Latest figures show nearly nine million UK workers still on furlough as car dealers slowly start to get back to work

Time 1 year ago

Close to nine million workers have been furloughed by employers because of the Covid-19 pandemic, new figures reveal.

As of Sunday, 8.7m jobs had been furloughed by more than a million businesses at a cost of £17.5bn – a rise from 8.4m a week earlier when £15bn had been claimed, figures from Her Majesty’s Revenue and Customs (HMRC) have revealed today.

Experts are now worried the scheme is masking massive unemployment, with the potential for sweeping job cuts across the board as it ends.

Large numbers of car dealers have big percentages of staff still on furlough and will be slow to get them back as they assess the demand for cars that there is out there.

Last week, the chancellor Rishi Sunak announced employers will have to pick up the tab for National Insurance payments from August.

Employees will be able to return to work part-time without losing any furlough pay from next month, the Chancellor also said.

Figures also revealed that 2.5m claims totalling £7.2bn have been made under the government scheme to support self-employed people.

‘We stood behind Britain’s businesses and workers as we came into this crisis, and we stand behind them as we come through the other side,’ the Chancellor said.

‘Now, as we begin to re-open our country and kick-start our economy, these schemes will adjust to ensure those who are able to work can do so, while remaining amongst the most generous in the world.’

A sizeable proportion of the 8.7m furloughed workers are those from the motor industry, many of whom are car sales people.

And despite car showrooms opening their doors across England yesterday (June 1), many car sales people have no idea when or if they will return to their pre-lockdown jobs.

Marshall Motor Group’s Daksh Gupta told Car Dealer Magazine that even with its showroom doors opening on June 1, only 50 per cent of staff who had been furloughed were back to work.

Gupta revealed he’s hoping the remaining 50 per cent can rejoin the business as soon as possible.

Outside of Marshall, at a national level, even those sales people who do return to work at showrooms may be going home with just their basic pay.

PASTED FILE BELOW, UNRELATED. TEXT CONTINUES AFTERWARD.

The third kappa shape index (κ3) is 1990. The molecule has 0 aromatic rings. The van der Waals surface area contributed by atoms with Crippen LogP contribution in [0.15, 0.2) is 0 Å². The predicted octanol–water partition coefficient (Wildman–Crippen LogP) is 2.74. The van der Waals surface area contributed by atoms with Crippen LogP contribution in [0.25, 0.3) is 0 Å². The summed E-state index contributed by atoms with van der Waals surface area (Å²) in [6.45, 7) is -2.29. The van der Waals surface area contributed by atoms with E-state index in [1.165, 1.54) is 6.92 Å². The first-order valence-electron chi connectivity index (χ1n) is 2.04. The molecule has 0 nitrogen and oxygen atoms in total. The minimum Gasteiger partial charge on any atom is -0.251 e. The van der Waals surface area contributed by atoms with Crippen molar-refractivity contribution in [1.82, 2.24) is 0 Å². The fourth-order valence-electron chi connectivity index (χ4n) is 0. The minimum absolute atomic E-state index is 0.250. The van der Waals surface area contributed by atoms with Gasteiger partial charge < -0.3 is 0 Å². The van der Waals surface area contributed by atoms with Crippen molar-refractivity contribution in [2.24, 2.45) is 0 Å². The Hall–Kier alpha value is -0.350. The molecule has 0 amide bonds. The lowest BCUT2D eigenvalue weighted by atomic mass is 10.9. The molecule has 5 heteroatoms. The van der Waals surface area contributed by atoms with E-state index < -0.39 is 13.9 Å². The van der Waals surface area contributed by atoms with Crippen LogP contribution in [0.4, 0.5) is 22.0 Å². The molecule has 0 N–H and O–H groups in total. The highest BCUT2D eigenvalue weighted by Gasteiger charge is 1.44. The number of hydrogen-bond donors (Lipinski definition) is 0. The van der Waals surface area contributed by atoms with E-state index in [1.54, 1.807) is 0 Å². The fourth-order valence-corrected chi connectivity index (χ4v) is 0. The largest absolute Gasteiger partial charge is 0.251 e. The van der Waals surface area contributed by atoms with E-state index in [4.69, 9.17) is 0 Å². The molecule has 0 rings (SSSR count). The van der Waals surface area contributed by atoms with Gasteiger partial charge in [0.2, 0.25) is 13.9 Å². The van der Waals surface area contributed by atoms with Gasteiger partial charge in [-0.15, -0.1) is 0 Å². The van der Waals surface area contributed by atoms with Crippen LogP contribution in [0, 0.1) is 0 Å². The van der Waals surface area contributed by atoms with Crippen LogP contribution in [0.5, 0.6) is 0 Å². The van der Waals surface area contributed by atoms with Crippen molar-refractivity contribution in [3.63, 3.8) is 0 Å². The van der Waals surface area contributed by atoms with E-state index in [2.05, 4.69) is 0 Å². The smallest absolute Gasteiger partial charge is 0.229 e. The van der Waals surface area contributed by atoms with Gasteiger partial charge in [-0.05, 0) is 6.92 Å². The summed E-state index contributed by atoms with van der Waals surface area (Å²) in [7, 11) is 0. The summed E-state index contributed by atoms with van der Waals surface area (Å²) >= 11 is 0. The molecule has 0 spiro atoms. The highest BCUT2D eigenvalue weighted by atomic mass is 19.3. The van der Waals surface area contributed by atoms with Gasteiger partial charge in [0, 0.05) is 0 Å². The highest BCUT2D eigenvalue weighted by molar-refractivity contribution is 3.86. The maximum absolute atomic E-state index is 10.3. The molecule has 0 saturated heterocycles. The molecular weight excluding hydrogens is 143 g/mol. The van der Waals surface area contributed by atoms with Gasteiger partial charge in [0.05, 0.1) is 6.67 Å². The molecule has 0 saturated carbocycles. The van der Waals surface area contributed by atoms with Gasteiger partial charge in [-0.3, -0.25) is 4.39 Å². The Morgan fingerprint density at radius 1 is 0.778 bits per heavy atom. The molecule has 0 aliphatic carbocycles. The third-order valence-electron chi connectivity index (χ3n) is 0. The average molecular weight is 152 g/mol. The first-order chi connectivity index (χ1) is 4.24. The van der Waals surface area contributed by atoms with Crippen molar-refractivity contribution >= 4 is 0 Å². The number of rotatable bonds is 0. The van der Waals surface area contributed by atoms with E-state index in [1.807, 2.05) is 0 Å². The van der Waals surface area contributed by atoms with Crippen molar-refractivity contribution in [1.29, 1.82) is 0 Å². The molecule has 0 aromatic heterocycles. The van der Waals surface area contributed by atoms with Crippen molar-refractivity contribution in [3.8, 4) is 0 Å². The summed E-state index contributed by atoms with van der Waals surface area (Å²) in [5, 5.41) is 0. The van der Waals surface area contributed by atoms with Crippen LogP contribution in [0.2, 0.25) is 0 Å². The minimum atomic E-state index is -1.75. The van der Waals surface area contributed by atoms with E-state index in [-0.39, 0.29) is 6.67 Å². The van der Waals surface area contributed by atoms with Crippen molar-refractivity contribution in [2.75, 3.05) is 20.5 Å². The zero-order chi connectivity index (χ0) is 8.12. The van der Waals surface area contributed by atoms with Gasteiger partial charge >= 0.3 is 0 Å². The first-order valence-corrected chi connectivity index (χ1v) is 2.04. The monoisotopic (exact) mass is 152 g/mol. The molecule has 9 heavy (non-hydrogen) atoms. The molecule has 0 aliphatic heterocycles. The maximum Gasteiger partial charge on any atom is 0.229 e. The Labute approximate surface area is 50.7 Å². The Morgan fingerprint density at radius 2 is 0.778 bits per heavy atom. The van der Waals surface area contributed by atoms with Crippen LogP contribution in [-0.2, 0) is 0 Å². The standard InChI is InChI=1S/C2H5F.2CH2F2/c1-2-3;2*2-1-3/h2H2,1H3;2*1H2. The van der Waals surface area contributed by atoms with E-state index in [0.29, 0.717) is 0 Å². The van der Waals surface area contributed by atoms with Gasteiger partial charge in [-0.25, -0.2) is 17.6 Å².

If sales people were paid correctly under the scheme, the maximum amount they will be paid is £2,500.

But as car dealerships were locked up during May because of Covid-19, many sales people would have earned no commission so will take home just the £2,500-basic wage.

Employers are aware of the problem, and firms like Marshall are working hard on rectifying the problem.

‘We are looking at what we can do to support these people,’ Daksh Gupta told Car Dealer Magazine yesterday. ‘Some sales executives will get some commission as some cars have been delivered in May, but we are aware we need to help others out.

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‘We’ve always done the right thing by our employees and will work to do that here.’

Many dealer groups wrongly refused to pay the commission sales staff were due during the lockdown – despite the government advising them they should – so the chance of a helping hand in this scenario is very unlikely.

Lawgistics solicitor Nona Bowkis said: ‘This has come up a few times and there is no specific guidance, but we were recommending that the March commission was kept on hold to pay first month back and was not part of any furlough calculation.’

James Batchelor's avatar

James – or Batch as he’s known – started at Car Dealer in 2010, first as the work experience boy, eventually becoming editor in 2013. He worked for Auto Express as editor-at-large and was the face of Carbuyer’s YouTube reviews. In 2020, he went freelance and now writes for a number of national titles and contributes regularly to Car Dealer.

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